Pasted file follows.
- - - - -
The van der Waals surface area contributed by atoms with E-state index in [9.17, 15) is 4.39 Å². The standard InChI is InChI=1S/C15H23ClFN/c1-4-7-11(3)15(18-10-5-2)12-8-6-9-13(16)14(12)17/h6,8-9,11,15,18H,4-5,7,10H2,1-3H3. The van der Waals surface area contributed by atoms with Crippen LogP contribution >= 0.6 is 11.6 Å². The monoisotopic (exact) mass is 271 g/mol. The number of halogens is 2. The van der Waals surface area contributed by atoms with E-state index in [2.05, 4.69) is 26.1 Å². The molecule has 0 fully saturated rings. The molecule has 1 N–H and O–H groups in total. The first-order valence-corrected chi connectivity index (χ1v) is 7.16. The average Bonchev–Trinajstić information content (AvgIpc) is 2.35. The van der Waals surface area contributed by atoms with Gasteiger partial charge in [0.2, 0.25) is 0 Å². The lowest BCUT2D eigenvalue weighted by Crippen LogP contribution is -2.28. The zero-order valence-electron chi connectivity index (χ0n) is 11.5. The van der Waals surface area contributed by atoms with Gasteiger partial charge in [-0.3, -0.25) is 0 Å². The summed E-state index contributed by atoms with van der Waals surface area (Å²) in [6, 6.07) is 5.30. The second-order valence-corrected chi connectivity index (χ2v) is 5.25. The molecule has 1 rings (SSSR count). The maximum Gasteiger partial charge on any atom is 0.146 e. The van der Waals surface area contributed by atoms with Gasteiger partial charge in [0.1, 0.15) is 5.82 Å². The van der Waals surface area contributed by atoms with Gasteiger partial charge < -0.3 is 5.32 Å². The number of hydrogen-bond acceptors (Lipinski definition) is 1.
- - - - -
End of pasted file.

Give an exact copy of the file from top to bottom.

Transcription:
The van der Waals surface area contributed by atoms with E-state index in [9.17, 15) is 4.39 Å². The standard InChI is InChI=1S/C15H23ClFN/c1-4-7-11(3)15(18-10-5-2)12-8-6-9-13(16)14(12)17/h6,8-9,11,15,18H,4-5,7,10H2,1-3H3. The van der Waals surface area contributed by atoms with Crippen LogP contribution >= 0.6 is 11.6 Å². The monoisotopic (exact) mass is 271 g/mol. The number of halogens is 2. The van der Waals surface area contributed by atoms with E-state index in [2.05, 4.69) is 26.1 Å². The molecule has 0 fully saturated rings. The molecule has 1 N–H and O–H groups in total. The first-order valence-corrected chi connectivity index (χ1v) is 7.16. The average Bonchev–Trinajstić information content (AvgIpc) is 2.35. The van der Waals surface area contributed by atoms with Gasteiger partial charge in [0.2, 0.25) is 0 Å². The lowest BCUT2D eigenvalue weighted by Crippen LogP contribution is -2.28. The zero-order valence-electron chi connectivity index (χ0n) is 11.5. The van der Waals surface area contributed by atoms with Gasteiger partial charge in [-0.3, -0.25) is 0 Å². The summed E-state index contributed by atoms with van der Waals surface area (Å²) in [6, 6.07) is 5.30. The second-order valence-corrected chi connectivity index (χ2v) is 5.25. The molecule has 1 rings (SSSR count). The maximum Gasteiger partial charge on any atom is 0.146 e. The van der Waals surface area contributed by atoms with Gasteiger partial charge in [0.1, 0.15) is 5.82 Å². The van der Waals surface area contributed by atoms with Gasteiger partial charge < -0.3 is 5.32 Å². The number of hydrogen-bond acceptors (Lipinski definition) is 1.